We Christians give our kids such sanitized Bible stories that when they inevitably find out the truth by actually reading the Bible, our kids are totally unprepared for the brutality and hard questions these stories raise. At best they will think the Bible has no relevance to the real world and at worst, they will think the Bible a pack of lies. We rob the Bible of any teeth and power by serving it diluted. We do an immense disservice to our children when we “clean up” and serve God and the story of His people in palatable bites.

The Bible is NOT palatable. The Bible is not easy. The Bible is not safe.

The reason, of course, is that God is not palatable, easy, or safe.

“Safe?” said Mr. Beaver […] “Who said anything about safe? ‘Course he isn’t safe. But he’s good. He’s the King, I tell you.”

The Lion, the Witch, and the Wardrobe, C.S. Lewis [emphasis mine]

Why are we so afraid of teaching our kids the unedited stories of the Bible? Is it because we secretly don’t believe that God is good? Or that God is big enough to handle our questions and doubts? Or maybe we are too lazy to think about these things at all? Because if we did think about what the Bible actually says about gossip, the poor, money, and grace, we would actually have to change our way of life?

I realize no parent in their right mind wants to discuss after Sunday School why it seems okay for God to kill babies or what adultery means. But that’s our job as parents. I don’t want to talk about drugs or sex or race with my kids, either, but I will because that is my job as a parent. To frame and put hard things in context. To equip my kids the best way I know how even if eventually they decide that my values and faith will not be their values and faith.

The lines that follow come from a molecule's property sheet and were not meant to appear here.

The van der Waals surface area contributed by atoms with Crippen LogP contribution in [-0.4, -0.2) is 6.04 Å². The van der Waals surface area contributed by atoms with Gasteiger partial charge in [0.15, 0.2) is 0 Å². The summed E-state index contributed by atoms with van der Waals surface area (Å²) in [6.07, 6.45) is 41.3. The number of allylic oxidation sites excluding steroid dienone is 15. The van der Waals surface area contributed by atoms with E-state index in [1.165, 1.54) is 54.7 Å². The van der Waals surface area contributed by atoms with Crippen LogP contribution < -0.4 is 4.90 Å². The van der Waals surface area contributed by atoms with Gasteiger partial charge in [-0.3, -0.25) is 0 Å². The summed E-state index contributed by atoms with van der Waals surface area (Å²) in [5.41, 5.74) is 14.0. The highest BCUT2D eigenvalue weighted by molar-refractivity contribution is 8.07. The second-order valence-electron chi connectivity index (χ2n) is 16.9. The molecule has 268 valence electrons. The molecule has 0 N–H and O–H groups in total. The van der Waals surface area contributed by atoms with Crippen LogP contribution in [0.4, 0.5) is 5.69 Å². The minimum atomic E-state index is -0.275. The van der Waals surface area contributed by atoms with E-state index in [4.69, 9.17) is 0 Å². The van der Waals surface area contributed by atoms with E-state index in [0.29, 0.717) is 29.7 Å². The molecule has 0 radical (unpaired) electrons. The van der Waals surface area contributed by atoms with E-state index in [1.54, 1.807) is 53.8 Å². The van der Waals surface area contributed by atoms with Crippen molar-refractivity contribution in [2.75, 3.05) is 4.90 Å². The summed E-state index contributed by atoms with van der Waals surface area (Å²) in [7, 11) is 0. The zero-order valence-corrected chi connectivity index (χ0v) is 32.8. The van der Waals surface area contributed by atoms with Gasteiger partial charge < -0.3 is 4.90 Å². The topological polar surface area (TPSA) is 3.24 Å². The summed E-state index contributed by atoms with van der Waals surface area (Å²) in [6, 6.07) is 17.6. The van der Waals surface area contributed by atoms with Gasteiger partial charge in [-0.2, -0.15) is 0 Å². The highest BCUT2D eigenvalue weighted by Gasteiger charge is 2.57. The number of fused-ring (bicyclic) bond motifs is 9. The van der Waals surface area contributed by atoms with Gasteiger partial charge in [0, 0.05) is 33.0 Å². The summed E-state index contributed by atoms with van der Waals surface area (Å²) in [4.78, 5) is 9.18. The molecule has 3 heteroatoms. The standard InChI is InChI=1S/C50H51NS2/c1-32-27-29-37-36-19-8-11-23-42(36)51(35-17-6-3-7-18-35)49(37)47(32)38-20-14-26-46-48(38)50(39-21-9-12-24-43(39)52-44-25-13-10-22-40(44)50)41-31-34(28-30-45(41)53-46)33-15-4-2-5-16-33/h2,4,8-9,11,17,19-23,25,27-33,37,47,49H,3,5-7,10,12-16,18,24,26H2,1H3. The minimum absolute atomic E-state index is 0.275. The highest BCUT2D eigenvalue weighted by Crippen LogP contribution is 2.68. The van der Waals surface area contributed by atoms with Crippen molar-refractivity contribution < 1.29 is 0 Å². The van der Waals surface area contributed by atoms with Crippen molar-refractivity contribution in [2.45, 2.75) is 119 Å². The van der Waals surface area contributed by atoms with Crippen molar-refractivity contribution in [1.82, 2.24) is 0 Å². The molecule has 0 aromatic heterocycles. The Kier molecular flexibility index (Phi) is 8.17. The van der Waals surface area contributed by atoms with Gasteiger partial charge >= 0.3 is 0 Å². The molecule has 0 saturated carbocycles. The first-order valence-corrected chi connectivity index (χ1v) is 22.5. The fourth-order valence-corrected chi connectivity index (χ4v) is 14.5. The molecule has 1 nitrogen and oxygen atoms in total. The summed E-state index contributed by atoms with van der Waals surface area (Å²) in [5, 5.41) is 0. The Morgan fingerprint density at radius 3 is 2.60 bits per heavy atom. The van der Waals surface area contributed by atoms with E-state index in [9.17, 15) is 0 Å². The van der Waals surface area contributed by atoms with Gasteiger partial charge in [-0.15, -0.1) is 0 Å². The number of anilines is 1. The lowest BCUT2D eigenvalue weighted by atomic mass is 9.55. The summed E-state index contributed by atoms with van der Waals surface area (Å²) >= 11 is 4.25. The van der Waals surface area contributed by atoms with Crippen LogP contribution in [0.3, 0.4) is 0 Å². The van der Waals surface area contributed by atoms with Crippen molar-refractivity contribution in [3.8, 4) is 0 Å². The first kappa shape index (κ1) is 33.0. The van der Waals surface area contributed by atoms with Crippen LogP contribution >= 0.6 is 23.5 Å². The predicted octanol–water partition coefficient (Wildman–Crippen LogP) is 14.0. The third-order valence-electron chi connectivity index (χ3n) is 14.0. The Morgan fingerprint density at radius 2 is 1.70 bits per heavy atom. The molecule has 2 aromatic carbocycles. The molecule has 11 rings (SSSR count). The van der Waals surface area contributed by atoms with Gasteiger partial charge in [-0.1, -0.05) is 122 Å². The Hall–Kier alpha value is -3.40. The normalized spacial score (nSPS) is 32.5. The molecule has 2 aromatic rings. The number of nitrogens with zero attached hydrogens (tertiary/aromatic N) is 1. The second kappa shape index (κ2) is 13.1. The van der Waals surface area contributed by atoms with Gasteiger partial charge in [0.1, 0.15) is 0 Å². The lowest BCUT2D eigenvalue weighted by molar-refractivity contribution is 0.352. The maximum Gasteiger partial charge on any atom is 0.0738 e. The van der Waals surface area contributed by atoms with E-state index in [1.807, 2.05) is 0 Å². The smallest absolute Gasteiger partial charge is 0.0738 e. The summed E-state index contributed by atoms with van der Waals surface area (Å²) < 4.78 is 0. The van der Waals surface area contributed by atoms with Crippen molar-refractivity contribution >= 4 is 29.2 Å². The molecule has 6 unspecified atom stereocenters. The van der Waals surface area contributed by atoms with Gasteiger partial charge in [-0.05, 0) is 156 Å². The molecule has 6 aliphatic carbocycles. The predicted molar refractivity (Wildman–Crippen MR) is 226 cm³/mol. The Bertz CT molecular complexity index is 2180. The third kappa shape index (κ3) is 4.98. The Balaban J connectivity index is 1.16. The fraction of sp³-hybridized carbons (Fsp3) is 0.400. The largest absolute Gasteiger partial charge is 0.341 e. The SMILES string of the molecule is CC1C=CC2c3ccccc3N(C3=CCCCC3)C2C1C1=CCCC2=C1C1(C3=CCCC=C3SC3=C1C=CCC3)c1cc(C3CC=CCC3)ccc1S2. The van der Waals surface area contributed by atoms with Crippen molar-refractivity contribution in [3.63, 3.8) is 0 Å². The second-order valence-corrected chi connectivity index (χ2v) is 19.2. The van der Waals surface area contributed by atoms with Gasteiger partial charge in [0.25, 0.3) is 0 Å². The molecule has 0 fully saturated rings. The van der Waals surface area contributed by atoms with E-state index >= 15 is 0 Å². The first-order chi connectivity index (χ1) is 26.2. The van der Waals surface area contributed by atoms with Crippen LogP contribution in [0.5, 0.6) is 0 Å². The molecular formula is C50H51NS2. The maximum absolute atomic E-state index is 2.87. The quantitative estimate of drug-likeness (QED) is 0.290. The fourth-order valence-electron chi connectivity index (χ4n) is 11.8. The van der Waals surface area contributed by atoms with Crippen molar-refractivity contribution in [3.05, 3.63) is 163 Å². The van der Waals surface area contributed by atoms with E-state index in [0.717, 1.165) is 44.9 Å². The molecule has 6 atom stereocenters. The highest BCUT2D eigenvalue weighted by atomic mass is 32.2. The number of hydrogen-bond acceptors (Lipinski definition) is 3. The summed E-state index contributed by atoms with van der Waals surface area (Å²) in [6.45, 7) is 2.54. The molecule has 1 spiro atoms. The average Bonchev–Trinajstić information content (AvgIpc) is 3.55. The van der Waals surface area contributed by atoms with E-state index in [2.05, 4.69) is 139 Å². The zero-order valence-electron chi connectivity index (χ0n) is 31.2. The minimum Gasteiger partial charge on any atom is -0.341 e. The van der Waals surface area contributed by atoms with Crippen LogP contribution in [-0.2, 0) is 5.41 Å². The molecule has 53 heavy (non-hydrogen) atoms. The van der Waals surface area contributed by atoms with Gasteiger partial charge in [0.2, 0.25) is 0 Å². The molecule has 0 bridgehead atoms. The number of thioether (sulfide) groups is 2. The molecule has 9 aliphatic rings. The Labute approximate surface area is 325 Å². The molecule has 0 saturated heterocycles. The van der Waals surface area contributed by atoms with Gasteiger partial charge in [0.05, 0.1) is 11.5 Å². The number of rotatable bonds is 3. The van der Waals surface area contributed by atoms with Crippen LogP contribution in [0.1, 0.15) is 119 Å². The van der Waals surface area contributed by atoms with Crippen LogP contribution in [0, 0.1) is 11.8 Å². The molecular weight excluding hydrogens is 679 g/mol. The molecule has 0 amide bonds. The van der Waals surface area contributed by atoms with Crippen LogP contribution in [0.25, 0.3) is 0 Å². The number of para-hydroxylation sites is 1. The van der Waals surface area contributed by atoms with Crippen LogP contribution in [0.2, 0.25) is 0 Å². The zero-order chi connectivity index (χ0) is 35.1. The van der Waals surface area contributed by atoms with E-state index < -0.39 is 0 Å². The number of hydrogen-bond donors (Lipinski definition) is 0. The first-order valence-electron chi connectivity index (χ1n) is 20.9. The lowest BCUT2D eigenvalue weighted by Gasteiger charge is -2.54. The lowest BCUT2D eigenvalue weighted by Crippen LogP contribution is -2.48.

For me, that is the hardest thing. To trust that God will take care of my family and kids even if they reject everything I teach them. That even if I do everything “right,” there is no guarantee of safety or shelter from suffering. That life is like the stories in the Bible: messy, complicated, and sometimes, really screwed up.

Yes, life has beautiful and grand moments. It’s easy to think God is good then. But as we all know and experience, life is not always lovely and wonderful.

If we only cherry pick the good parts of the Bible and God, how will our children know to cleave to God when life spirals into the grimiest shit? How will they respond to the seeming disconnect between “God is good” and the world they see with their own eyes?

This is why I get so mad about Sunday School stories as they currently are. They paint a lie of the world – that if we just believe in God, everything will be shiny and full of ponies! That God makes everything better and rewards good little children. That only pillars of faith make it in the Bible – not real humans.

But that’s NOT TRUE. It is a lie.